No and low alcohol drinks projected to increase 31% by 2024

By Rachel Arthur contact

- Last updated on GMT

Pic:getty/cabecademarmore
Pic:getty/cabecademarmore

Related tags: NABLAB

The global no/low alcohol market is projected to continue growing as consumers seek to reduce their alcohol consumption. “What we’re seeing is a moderation trend that’s sweeping across key global markets, and that’s bringing with it increased demand for reduced alcohol, or alcohol-free drinks,” says IWSR.

In 2020 the category grew at around 1% - maintaining a positive trajectory despite the impact of the pandemic – and took a market share of 3% across the total beverage alcohol market.

Released this month, IWSR’s No-and Low-Alcohol Strategic Study 2021 bases its data on 10 focus countries, which together represent 75% of global no and low alcohol consumption: Australia, Brazil, Canada, France, Germany, Japan, South Africa, Spain, the UK and the US.

No or low?

Broadly, no-alcohol products are outperforming low-alcohol beverages: in 2019-2020, the ‘no-alcohol’ subcategory increased volume by +4.5%, while ‘low-alcohol’ decreased by -5.5%.

The decline was driven by the poor performance of traditional low-alcohol beer brands in the high-volume markets of Germany and Spain.

However, newer low-alcohol products like spirits and RTDs are resonating with consumers in markets such as the US who are becoming more mindful of what and how much they consume.

IWSR research shows that people are often choosing to drink no/low beverages to ‘avoid the effects of drinking alcohol,’ yet also highlights a preference for moderation over abstention.

While this may seem at odds with the popularity of no-alcohol products, it’s down to the occasion they are drunk in. More than half (58%) of no/low consumers report that they choose to switch between no/low and full-strength alcohol products on the same occasion, while only 14% state they do not drink alcohol at all.

Pandemic resilience

Total global average alcohol declines for 2020 are around 8% as a result of the pandemic. But against this, the low and no alcohol categories remain relatively stable.

“The most popular occasion to consume no/low products is when relaxing at home (64%), and the category’s suitability to low-tempo occasions is a key reason why it has been so resilient during the pandemic,”​ says IWSR.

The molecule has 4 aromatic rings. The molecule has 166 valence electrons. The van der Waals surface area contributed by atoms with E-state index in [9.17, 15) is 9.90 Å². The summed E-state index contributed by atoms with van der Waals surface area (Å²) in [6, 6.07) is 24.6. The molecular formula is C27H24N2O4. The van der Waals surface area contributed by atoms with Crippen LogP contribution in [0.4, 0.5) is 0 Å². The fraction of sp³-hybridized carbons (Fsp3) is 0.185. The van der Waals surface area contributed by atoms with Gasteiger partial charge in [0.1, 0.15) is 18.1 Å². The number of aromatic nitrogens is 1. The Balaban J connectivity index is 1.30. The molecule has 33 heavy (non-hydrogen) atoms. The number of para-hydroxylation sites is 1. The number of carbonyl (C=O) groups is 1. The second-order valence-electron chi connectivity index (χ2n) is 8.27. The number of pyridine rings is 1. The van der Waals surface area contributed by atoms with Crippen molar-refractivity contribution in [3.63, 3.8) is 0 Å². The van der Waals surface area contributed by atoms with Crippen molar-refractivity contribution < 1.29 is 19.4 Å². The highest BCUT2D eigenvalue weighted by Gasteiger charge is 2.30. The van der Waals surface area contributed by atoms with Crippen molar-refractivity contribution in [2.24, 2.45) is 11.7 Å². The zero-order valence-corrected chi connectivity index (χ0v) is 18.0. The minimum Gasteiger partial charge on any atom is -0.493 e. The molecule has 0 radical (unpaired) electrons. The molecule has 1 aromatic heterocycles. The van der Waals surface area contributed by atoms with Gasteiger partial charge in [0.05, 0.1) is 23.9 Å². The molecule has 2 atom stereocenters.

“Our research also indicates that consumers are consistently pointing towards taste as key to drinking no/low alcohol, which underscores a finding that consumers are generally willing to pay a similar price for a no/low beverage as a full-strength one.”

Category breakdown: beer

As the most established sector, the no/low beer and cider category dominates the overall no/low market with a 92% share.

“Thanks to the investment in the category from the major brewers, consumers are becoming more familiar and accepting of no/low beer as a quality product,"​ notes IWSR. "While several key beer players continue to steer the category, the market is fragmented with a number of smaller brands vying to establish themselves as market leaders in this space.

"The segment is likely to become even more of a focus for smaller craft producers who are able to bring a diverse range of products to the market in future.”

Spirits

But it is the spirit sector that is expected to see the most growth – albeit off a small base of just 0.6% of the no/low market – thanks to increased experimentation with drinks and cocktails at home during the pandemic.

Volume sales rose 32.7% in 2020: compared to beer’s flat performance of +0.5%.  It is also predicted to see the largest volume CAGR, 2020-2024, at around +14%.

Wine and RTDs

No/low wine increased by +4.9% last year, having made strong gains in the US and the UK. Meanwhile, no/low RTD volume grew by +10.2% in 2020, largely driven by a trend for functional alcohol-free RTDs in Japan. Both categories will continue on their growth trajectory through to 2024, each expected to command a 7-8% volume CAGR 2020 to 2024.

Related topics: Beverage, Market Trends

Follow us

Products

View more

Webinars